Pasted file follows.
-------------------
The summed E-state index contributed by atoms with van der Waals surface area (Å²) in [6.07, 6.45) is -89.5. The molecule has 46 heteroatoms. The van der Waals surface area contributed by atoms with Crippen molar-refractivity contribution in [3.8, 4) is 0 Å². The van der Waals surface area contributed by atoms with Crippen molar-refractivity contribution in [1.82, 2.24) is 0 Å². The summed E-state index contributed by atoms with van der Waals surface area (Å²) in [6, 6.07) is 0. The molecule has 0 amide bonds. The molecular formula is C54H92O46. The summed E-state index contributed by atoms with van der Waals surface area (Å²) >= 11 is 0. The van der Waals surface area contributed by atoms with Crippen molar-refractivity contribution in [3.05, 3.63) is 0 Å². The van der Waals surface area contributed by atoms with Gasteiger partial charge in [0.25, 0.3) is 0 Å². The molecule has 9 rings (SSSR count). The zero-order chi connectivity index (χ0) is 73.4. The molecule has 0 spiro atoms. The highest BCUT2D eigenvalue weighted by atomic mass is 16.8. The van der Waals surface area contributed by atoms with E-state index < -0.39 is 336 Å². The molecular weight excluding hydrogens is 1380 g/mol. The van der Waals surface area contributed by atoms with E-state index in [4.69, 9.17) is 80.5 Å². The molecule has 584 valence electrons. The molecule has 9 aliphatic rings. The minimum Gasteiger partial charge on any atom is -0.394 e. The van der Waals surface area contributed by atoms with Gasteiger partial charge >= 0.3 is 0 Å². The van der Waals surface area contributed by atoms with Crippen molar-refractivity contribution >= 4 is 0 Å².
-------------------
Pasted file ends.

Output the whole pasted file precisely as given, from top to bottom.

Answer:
The summed E-state index contributed by atoms with van der Waals surface area (Å²) in [6.07, 6.45) is -89.5. The molecule has 46 heteroatoms. The van der Waals surface area contributed by atoms with Crippen molar-refractivity contribution in [3.8, 4) is 0 Å². The van der Waals surface area contributed by atoms with Crippen molar-refractivity contribution in [1.82, 2.24) is 0 Å². The summed E-state index contributed by atoms with van der Waals surface area (Å²) in [6, 6.07) is 0. The molecule has 0 amide bonds. The molecular formula is C54H92O46. The summed E-state index contributed by atoms with van der Waals surface area (Å²) >= 11 is 0. The van der Waals surface area contributed by atoms with Crippen molar-refractivity contribution in [3.05, 3.63) is 0 Å². The van der Waals surface area contributed by atoms with Gasteiger partial charge in [0.25, 0.3) is 0 Å². The molecule has 9 rings (SSSR count). The zero-order chi connectivity index (χ0) is 73.4. The molecule has 0 spiro atoms. The highest BCUT2D eigenvalue weighted by atomic mass is 16.8. The van der Waals surface area contributed by atoms with E-state index < -0.39 is 336 Å². The molecular weight excluding hydrogens is 1380 g/mol. The van der Waals surface area contributed by atoms with E-state index in [4.69, 9.17) is 80.5 Å². The molecule has 584 valence electrons. The molecule has 9 aliphatic rings. The minimum Gasteiger partial charge on any atom is -0.394 e. The van der Waals surface area contributed by atoms with Gasteiger partial charge >= 0.3 is 0 Å². The van der Waals surface area contributed by atoms with Crippen molar-refractivity contribution >= 4 is 0 Å².